4,000 Periods and One Comma

As the U.S. death toll neared 4,000 in Iraq – four more killed this weekend – President Bush gave the country another pep talk this week on staying the course, while continuing to argue that history will wash the blood off his hands. Nothing has changed in his claim that when humans, or God, look back at this episode, it will seem like only a "comma."

Back in September 2006, I was first to trace the derivation of this "comma" reference (and a chapter about it appears in my new book on Iraq and the media). CNN had aired an interview with President Bush conducted by Wolf Blitzer, who asked about the latest setbacks in Iraq and indications that civil war may be at hand.

Bush, with a slight smile, replied, "Yes, you see – you see it on TV, and that’s the power of an enemy that is willing to kill innocent people. But there’s also an unbelievable will and resiliency by the Iraqi people…. I like to tell people when the final history is written on Iraq, it will look like just a comma because there is – my point is, there’s a strong will for democracy."

Even for Bushisms, this was an odd one. Maybe he meant "coma." No, that would be too negative.

A comma as a metaphor perhaps? If so, for what? All that bloodshed as merely a comma – a pause in a long sentence – leading to a hopeful phrase or conclusion? Comma, "and they all lived happily ever after"? Or maybe, comma, "and then we bombed Iran"?

Of course, one can think of other punctuation that might be apt, including "?" for the 150,000 Americans still deployed there, "!" for the cries of the gravely injured, and "$" for Halliburton and other contractors.

Or perhaps, as in the comics pages, when an angry character really wants to curse: "!@#%^&*()#*"

Like many others, I was initially confused – though appalled – when President Bush stated that the Iraq war will be viewed as "just a comma." Perhaps he meant to say "asterisk" but did not know how to pronounce it. Or maybe he meant "blip" or "footnote" – though that wouldn’t make the sentiment any less revolting, especially for the thousands of dead.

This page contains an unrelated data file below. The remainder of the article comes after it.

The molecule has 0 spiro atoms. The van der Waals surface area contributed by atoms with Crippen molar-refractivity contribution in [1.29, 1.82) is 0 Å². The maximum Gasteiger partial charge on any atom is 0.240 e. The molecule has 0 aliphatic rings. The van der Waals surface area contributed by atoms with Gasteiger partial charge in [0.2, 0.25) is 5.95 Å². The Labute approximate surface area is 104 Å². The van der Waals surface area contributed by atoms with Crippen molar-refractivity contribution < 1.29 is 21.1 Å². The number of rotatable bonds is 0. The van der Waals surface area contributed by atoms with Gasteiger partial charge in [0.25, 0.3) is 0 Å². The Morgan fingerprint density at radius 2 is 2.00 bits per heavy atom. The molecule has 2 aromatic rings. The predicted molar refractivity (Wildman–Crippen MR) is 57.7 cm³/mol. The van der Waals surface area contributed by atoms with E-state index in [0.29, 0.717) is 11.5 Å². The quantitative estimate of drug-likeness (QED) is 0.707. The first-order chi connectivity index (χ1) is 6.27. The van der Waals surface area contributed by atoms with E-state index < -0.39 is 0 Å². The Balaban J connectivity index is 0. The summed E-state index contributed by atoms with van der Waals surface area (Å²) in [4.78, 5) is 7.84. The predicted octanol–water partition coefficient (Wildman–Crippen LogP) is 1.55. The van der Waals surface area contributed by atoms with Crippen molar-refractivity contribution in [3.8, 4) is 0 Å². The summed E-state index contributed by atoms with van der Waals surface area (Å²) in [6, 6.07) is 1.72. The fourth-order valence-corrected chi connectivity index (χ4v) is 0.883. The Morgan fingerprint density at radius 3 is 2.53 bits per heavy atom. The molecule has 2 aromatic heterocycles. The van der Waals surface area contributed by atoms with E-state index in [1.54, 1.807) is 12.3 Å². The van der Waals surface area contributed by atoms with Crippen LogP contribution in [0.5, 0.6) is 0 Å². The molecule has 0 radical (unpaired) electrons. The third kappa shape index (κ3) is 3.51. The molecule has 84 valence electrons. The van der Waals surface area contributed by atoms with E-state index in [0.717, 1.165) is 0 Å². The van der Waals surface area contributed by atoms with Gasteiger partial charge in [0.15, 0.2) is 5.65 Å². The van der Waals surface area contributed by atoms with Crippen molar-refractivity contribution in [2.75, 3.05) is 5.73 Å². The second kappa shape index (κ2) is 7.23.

That sent me Googling in search of an answer, which I soon found. This is it: He didn’t quite finish his thought, and meant to state that the Iraq war will be viewed as "just a comma, not a period."

Not surprisingly, this is rooted in current Christian teaching, often in reference to Jesus’s death, or more generally as "Don’t put a period where God puts a comma." Where does this come from? Not directly from the Scripture, apparently. A quote by comedienne Gracie Allen is cited on many religious Web sites: "Never place a period where God has placed a comma."

United Church of Christ parishes in Massachusetts were recently urged to put that quote on banners during Lent and color in the words as the weeks went by. Of course, many of us of a certain age remember Gracie Allen, the actual and TV wife of the legendary George Burns. Memo to the president: She was the batty one who often talked nonsense.

Or as a minister at a United Church of Christ in Los Angeles recently put it, admiringly: "She would have said whatever came to her mind in a full voice, and lived out its conviction." Sound familiar?

An article in the St. Petersburg Times in November 2005, described a new TV commercial by the UCC – not a conservative, but a progressive church – which featured a large comma. "Weighing in on the commercial," the article concluded, "evangelist Pat Robertson is said to have remarked, ‘Never place a comma where God has placed a period. God has spoken!’"

And so has the president. Did he fail to finish his thought – linking the comma to the period – for fear of invoking his Christianity in discussing a murderous war? Or did he want to avoid being linked to Gracie Allen? In any case, the death toll represented by this little old "comma," now stands at almost 4,000. Period.